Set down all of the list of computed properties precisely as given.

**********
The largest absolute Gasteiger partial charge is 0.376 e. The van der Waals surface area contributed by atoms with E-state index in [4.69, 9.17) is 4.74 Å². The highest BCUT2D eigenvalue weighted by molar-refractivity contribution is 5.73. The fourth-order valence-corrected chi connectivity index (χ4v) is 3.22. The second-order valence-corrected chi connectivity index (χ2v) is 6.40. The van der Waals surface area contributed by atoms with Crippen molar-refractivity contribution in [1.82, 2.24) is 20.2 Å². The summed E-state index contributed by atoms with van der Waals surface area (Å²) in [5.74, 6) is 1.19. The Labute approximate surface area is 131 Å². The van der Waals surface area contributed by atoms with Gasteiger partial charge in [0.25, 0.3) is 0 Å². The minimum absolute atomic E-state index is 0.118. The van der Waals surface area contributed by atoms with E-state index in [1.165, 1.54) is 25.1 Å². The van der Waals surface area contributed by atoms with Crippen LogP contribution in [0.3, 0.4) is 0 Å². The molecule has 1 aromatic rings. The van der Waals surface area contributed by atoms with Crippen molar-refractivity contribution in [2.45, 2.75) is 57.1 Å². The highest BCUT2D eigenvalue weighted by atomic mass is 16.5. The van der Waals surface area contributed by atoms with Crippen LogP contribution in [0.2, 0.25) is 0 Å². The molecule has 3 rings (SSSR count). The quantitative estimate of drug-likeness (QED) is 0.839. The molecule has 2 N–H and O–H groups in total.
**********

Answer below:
The largest absolute Gasteiger partial charge is 0.376 e. The van der Waals surface area contributed by atoms with E-state index in [4.69, 9.17) is 4.74 Å². The highest BCUT2D eigenvalue weighted by molar-refractivity contribution is 5.73. The fourth-order valence-corrected chi connectivity index (χ4v) is 3.22. The second-order valence-corrected chi connectivity index (χ2v) is 6.40. The van der Waals surface area contributed by atoms with Crippen molar-refractivity contribution in [1.82, 2.24) is 20.2 Å². The summed E-state index contributed by atoms with van der Waals surface area (Å²) in [5.74, 6) is 1.19. The Labute approximate surface area is 131 Å². The van der Waals surface area contributed by atoms with Gasteiger partial charge in [0.25, 0.3) is 0 Å². The minimum absolute atomic E-state index is 0.118. The van der Waals surface area contributed by atoms with E-state index in [1.165, 1.54) is 25.1 Å². The van der Waals surface area contributed by atoms with Crippen LogP contribution in [0.3, 0.4) is 0 Å². The molecule has 1 aromatic rings. The van der Waals surface area contributed by atoms with Crippen molar-refractivity contribution in [2.45, 2.75) is 57.1 Å². The highest BCUT2D eigenvalue weighted by atomic mass is 16.5. The van der Waals surface area contributed by atoms with Crippen LogP contribution in [0.2, 0.25) is 0 Å². The molecule has 3 rings (SSSR count). The quantitative estimate of drug-likeness (QED) is 0.839. The molecule has 2 N–H and O–H groups in total.